Ectopic UCP1 Overexpression in White Adipose Tissue Improves Insulin Sensitivity in Lou/C Rats, a Model of Obesity Resistance

Anne-Laure Poher, Christelle Veyrat-Durebex, Jordi Altirriba, Xavier Montet, Didier J Colin, Aurélie Caillon, Jacqueline Lyautey, Françoise Rohner-Jeanrenaud
Diabetes 2015, 64 (11): 3700-12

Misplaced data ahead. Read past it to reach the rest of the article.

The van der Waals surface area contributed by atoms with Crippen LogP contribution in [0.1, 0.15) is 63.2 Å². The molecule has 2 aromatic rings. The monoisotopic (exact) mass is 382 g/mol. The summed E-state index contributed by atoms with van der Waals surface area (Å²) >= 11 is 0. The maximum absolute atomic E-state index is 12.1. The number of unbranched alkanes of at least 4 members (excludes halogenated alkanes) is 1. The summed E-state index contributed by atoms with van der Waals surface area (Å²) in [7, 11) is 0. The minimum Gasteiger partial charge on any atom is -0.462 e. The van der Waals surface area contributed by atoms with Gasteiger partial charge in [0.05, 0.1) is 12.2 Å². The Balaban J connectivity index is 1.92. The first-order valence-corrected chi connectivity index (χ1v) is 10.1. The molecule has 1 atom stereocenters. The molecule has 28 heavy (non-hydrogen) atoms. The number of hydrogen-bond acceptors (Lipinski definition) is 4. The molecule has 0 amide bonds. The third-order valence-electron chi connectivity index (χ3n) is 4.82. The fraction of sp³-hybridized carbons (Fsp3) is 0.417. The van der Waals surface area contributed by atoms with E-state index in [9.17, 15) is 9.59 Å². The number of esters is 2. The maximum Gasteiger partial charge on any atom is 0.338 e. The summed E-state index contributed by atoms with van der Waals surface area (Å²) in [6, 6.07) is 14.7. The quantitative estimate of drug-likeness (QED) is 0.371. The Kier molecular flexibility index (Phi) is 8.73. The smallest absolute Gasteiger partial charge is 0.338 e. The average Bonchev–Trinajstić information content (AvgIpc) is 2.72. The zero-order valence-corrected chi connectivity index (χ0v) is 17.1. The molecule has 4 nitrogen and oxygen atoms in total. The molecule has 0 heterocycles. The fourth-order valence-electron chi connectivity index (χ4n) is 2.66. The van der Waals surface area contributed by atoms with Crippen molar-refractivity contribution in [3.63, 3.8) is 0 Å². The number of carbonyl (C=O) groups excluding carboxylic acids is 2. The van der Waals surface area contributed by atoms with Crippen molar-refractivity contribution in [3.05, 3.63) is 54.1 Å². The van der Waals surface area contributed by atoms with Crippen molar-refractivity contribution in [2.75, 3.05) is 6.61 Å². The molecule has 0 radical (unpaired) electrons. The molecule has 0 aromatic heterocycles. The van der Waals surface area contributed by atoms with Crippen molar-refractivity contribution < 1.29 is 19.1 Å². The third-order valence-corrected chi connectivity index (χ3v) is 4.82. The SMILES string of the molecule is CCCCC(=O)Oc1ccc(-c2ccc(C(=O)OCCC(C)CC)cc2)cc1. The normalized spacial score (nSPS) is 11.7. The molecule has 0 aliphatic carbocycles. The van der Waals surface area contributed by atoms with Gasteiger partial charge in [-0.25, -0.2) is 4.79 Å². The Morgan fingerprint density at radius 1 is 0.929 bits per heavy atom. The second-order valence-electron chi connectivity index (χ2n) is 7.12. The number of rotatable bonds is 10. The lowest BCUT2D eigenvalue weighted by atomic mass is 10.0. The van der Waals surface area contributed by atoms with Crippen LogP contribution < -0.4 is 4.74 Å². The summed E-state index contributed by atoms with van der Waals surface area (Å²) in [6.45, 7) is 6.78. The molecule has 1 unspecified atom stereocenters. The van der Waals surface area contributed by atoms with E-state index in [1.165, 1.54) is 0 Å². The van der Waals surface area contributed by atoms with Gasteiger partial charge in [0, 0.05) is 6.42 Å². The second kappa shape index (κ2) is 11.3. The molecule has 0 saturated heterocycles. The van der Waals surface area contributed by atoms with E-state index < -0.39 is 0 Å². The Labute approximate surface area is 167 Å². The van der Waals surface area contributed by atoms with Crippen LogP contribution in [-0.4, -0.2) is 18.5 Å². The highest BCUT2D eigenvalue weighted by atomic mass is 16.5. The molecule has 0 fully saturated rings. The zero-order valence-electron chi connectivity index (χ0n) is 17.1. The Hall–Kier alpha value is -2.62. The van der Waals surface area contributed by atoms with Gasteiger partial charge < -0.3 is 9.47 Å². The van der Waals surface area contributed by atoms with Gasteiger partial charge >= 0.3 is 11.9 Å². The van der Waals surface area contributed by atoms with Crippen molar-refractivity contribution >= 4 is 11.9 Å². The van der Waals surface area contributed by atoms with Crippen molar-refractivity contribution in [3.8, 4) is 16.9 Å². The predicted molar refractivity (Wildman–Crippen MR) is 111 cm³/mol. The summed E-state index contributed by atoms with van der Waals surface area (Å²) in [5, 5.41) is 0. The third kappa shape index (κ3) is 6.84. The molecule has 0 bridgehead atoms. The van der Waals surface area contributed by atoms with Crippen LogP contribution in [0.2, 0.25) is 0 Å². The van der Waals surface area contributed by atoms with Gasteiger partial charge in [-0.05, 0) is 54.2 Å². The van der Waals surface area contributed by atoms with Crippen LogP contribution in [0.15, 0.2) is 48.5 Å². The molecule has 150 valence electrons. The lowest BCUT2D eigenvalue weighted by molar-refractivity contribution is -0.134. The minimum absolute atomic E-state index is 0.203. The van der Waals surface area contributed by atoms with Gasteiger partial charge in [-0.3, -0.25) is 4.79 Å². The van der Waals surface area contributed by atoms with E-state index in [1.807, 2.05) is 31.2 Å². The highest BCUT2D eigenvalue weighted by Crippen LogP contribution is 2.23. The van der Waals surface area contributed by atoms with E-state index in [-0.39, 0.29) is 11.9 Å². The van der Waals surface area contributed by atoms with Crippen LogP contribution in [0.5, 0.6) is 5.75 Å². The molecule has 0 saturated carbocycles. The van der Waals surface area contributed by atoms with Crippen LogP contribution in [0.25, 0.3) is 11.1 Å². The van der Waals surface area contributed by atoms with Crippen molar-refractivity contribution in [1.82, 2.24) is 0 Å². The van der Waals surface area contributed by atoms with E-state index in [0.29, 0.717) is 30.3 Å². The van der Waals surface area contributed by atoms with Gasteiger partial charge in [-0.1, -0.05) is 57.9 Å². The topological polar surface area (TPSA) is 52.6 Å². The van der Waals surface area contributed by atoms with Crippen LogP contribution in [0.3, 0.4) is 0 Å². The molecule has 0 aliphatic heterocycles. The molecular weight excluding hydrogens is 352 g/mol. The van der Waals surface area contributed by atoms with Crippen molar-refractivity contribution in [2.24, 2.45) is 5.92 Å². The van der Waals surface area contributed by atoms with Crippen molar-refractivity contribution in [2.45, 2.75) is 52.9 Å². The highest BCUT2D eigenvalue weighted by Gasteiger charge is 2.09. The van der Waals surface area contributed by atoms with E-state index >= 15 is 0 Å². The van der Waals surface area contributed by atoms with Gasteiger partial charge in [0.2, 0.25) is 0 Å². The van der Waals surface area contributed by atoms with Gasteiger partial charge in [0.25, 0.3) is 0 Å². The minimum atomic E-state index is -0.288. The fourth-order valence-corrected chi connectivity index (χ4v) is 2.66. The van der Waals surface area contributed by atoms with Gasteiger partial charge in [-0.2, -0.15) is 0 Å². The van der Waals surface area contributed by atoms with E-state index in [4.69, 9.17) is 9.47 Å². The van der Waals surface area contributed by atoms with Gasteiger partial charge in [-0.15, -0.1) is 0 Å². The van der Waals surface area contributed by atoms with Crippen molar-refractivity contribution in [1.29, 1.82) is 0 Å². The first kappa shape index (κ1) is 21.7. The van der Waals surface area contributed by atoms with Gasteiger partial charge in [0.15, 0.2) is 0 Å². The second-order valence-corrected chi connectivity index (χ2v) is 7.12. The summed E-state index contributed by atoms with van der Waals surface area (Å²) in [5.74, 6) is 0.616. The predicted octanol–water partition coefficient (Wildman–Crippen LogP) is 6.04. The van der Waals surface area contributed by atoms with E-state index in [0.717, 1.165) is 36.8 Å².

Brown adipose tissue (BAT), characterized by the presence of uncoupling protein 1 (UCP1), has been described as metabolically active in humans. Lou/C rats, originating from the Wistar strain, are resistant to obesity. We previously demonstrated that Lou/C animals express UCP1 in beige adipocytes in inguinal white adipose tissue (iWAT), suggesting a role of this protein in processes such as the control of body weight and the observed improved insulin sensitivity. A β3 adrenergic agonist was administered for 2 weeks in Wistar and Lou/C rats to activate UCP1 and delineate its metabolic impact. The treatment brought about decreases in fat mass and improvements in insulin sensitivity in both groups. In BAT, UCP1 expression increased similarly in response to the treatment in the two groups. However, the intervention induced the appearance of beige cells in iWAT, associated with a marked increase in UCP1 expression, in Lou/C rats only. This increase was correlated with a markedly enhanced glucose uptake measured during euglycemic-hyperinsulinemic clamps, suggesting a role of beige cells in this process. Activation of UCP1 in ectopic tissues, such as beige cells in iWAT, may be an interesting therapeutic approach to prevent body weight gain, decrease fat mass, and improve insulin sensitivity.

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